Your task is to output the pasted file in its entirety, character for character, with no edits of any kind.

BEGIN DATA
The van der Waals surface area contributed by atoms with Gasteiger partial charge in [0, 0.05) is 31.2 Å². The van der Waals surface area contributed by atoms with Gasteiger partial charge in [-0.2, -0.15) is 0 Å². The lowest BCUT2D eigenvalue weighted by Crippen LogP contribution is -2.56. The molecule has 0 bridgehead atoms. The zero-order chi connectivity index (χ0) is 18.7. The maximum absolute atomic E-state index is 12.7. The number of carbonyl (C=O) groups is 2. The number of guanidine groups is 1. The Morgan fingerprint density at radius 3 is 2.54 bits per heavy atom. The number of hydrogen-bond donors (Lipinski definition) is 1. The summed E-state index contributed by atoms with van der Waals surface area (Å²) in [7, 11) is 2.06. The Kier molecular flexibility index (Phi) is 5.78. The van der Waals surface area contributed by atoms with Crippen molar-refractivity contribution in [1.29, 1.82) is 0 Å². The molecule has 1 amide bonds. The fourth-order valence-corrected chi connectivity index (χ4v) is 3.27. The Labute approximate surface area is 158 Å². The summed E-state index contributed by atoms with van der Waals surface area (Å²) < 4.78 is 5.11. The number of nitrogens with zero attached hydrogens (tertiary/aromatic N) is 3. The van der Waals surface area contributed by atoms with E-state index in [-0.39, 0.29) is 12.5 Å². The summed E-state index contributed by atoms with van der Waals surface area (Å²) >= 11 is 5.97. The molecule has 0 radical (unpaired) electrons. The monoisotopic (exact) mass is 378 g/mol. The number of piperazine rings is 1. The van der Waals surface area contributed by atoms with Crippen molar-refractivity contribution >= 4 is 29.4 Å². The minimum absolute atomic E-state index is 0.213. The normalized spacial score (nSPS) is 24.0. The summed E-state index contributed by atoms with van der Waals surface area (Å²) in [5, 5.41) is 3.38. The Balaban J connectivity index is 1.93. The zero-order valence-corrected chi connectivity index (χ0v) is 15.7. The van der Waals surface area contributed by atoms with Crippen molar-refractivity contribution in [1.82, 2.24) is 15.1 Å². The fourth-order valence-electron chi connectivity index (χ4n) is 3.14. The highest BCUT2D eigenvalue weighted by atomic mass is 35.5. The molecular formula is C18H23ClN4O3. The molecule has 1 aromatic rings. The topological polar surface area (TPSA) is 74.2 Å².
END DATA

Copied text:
The van der Waals surface area contributed by atoms with Gasteiger partial charge in [0, 0.05) is 31.2 Å². The van der Waals surface area contributed by atoms with Gasteiger partial charge in [-0.2, -0.15) is 0 Å². The lowest BCUT2D eigenvalue weighted by Crippen LogP contribution is -2.56. The molecule has 0 bridgehead atoms. The zero-order chi connectivity index (χ0) is 18.7. The maximum absolute atomic E-state index is 12.7. The number of carbonyl (C=O) groups is 2. The number of guanidine groups is 1. The Morgan fingerprint density at radius 3 is 2.54 bits per heavy atom. The number of hydrogen-bond donors (Lipinski definition) is 1. The summed E-state index contributed by atoms with van der Waals surface area (Å²) in [7, 11) is 2.06. The Kier molecular flexibility index (Phi) is 5.78. The van der Waals surface area contributed by atoms with Crippen molar-refractivity contribution in [1.29, 1.82) is 0 Å². The molecule has 1 amide bonds. The fourth-order valence-corrected chi connectivity index (χ4v) is 3.27. The Labute approximate surface area is 158 Å². The summed E-state index contributed by atoms with van der Waals surface area (Å²) < 4.78 is 5.11. The number of nitrogens with zero attached hydrogens (tertiary/aromatic N) is 3. The van der Waals surface area contributed by atoms with E-state index in [-0.39, 0.29) is 12.5 Å². The summed E-state index contributed by atoms with van der Waals surface area (Å²) >= 11 is 5.97. The molecule has 0 radical (unpaired) electrons. The monoisotopic (exact) mass is 378 g/mol. The number of piperazine rings is 1. The van der Waals surface area contributed by atoms with Crippen molar-refractivity contribution >= 4 is 29.4 Å². The minimum absolute atomic E-state index is 0.213. The normalized spacial score (nSPS) is 24.0. The summed E-state index contributed by atoms with van der Waals surface area (Å²) in [5, 5.41) is 3.38. The Balaban J connectivity index is 1.93. The zero-order valence-corrected chi connectivity index (χ0v) is 15.7. The van der Waals surface area contributed by atoms with Crippen molar-refractivity contribution in [1.82, 2.24) is 15.1 Å². The fourth-order valence-electron chi connectivity index (χ4n) is 3.14. The highest BCUT2D eigenvalue weighted by atomic mass is 35.5. The molecular formula is C18H23ClN4O3. The molecule has 1 aromatic rings. The topological polar surface area (TPSA) is 74.2 Å².